On Friday, May 23, I had a chance meeting with a planner from the Steven’s Group development group, who with their ecologist and others were walking on the 19 hectare Birrigan Gargle owned site in Iluka. She offered that the developer was going back to the drawing board after the first D/A… remember? It seems submissions made by Ilukans and others have had an impact; we are the people who live here, after all, and the wildlife is only as safe as our collective vigilance, and that includes Clarence Valley Council’s.
The planner said she didn’t think the site was core koala habitat, to which I replied that documented evidence of mother koala and baby on site indicates a breeding population which in turn makes it indeed core koala habitat under State policy. Recent koala sightings, only a little further afield (one captured on camera), are evidence of a presence on the Iluka peninsula which needs to be nurtured, and that all habitat and connectivity is to be preserved.
The planner also questioned the validity of the site containing the endangered coastal cypress pine community. I ventured in return, that the site is home to over 450 cypress pine individuals (483), rather a large contingent, and 23 to 28 of the 34 accompanying species that make up the endangered ecological community of which there now exists only 200 hectares in the whole of N.S.W. are found on site.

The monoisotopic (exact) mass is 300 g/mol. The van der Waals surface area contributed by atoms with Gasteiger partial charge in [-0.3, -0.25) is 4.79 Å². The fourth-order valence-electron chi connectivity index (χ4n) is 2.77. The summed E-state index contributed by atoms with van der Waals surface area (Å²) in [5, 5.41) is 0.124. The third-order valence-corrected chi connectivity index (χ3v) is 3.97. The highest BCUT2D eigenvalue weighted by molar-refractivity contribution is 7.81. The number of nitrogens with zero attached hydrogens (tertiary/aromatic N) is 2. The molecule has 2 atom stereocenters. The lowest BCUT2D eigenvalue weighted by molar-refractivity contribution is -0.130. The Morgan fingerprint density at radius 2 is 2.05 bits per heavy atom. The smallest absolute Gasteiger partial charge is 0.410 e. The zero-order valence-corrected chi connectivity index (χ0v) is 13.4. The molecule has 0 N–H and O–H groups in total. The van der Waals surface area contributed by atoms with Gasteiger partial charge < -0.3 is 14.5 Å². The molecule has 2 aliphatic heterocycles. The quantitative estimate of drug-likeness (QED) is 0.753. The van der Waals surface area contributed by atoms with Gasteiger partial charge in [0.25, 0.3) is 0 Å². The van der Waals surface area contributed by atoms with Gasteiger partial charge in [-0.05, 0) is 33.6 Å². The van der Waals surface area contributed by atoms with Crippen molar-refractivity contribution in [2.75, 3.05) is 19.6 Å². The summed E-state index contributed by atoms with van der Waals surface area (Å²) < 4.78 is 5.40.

In other words this community faces extinction if threats such as this proposal are allowed to occur. I would ask that the ecologist, developer and Clarence Valley Council note that even small patches that have been disturbed in the past by clearing or fire are still considered to be important remnants of the coastal Cypress Pine Forest and meet the criteria of being an endangered Ecological community. Furthermore, “Not all the species listed (in the EEC) need to occur on site for it to be considered Coastal Cypress Pine Forest and additional species not included in the list may occur.” Reference: Dept. Environment and Climate Change, March 2009.
For example Rainforest species may occur, which is certainly the case for this site.
Next, when I referred to the potential impact on Iluka’s World Heritage Rainforest and Nature Reserve of even a modified D/A, she played it down, naturally. More plausibly, I think, the International Union for the Conservation of Nature and Natural Resources has expressed concerns regarding the “high impacts of adjacent land use on the outstanding universal values of the Gondwana Rainforests World Heritage Area, and specifically referring to Iluka Nature Reserve: Incompatible land use on adjoining properties, and pressure from residential and tourist development due to increasing urbanization and populations pose a high threat.” (Information debt to John Edwards, Clarence Environment Centre).
These were the main points of our conversation; the spiritless suburbia that already plagues Ilukan urban design is an entirely indigestible crumb to be offered in exchange for this crucial connective habitat and Endangered Ecological Community. Keep your pens steeled, man/woman your iPad for the next D/A and stay aware of the facts.